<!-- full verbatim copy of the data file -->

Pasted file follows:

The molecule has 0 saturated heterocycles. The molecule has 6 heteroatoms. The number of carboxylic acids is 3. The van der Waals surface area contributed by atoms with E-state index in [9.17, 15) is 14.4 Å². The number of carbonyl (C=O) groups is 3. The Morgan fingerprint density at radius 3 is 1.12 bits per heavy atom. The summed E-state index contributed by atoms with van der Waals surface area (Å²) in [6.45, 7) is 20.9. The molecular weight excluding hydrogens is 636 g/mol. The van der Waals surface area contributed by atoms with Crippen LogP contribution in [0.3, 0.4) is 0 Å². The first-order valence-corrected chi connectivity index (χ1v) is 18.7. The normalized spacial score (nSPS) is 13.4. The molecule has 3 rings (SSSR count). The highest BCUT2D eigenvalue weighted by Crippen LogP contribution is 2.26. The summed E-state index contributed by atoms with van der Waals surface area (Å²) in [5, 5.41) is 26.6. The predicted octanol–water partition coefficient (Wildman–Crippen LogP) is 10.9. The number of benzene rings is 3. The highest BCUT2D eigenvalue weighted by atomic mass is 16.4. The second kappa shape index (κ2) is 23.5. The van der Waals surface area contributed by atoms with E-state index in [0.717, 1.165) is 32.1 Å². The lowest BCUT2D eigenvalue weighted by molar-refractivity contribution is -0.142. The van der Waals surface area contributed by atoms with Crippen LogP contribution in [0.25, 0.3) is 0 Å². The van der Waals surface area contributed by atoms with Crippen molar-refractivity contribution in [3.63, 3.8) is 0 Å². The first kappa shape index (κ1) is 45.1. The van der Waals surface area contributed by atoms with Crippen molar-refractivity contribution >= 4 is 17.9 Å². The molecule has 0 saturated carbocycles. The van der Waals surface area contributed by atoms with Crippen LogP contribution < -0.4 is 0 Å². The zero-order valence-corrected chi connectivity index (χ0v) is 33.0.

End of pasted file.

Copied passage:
The molecule has 0 saturated heterocycles. The molecule has 6 heteroatoms. The number of carboxylic acids is 3. The van der Waals surface area contributed by atoms with E-state index in [9.17, 15) is 14.4 Å². The number of carbonyl (C=O) groups is 3. The Morgan fingerprint density at radius 3 is 1.12 bits per heavy atom. The summed E-state index contributed by atoms with van der Waals surface area (Å²) in [6.45, 7) is 20.9. The molecular weight excluding hydrogens is 636 g/mol. The van der Waals surface area contributed by atoms with Crippen LogP contribution in [0.3, 0.4) is 0 Å². The first-order valence-corrected chi connectivity index (χ1v) is 18.7. The normalized spacial score (nSPS) is 13.4. The molecule has 3 rings (SSSR count). The highest BCUT2D eigenvalue weighted by Crippen LogP contribution is 2.26. The summed E-state index contributed by atoms with van der Waals surface area (Å²) in [5, 5.41) is 26.6. The predicted octanol–water partition coefficient (Wildman–Crippen LogP) is 10.9. The number of benzene rings is 3. The highest BCUT2D eigenvalue weighted by atomic mass is 16.4. The second kappa shape index (κ2) is 23.5. The van der Waals surface area contributed by atoms with E-state index in [0.717, 1.165) is 32.1 Å². The lowest BCUT2D eigenvalue weighted by molar-refractivity contribution is -0.142. The van der Waals surface area contributed by atoms with Crippen LogP contribution in [0.25, 0.3) is 0 Å². The van der Waals surface area contributed by atoms with Crippen molar-refractivity contribution in [3.63, 3.8) is 0 Å². The first kappa shape index (κ1) is 45.1. The van der Waals surface area contributed by atoms with Crippen molar-refractivity contribution >= 4 is 17.9 Å². The molecule has 0 saturated carbocycles. The van der Waals surface area contributed by atoms with Crippen LogP contribution < -0.4 is 0 Å². The zero-order valence-corrected chi connectivity index (χ0v) is 33.0.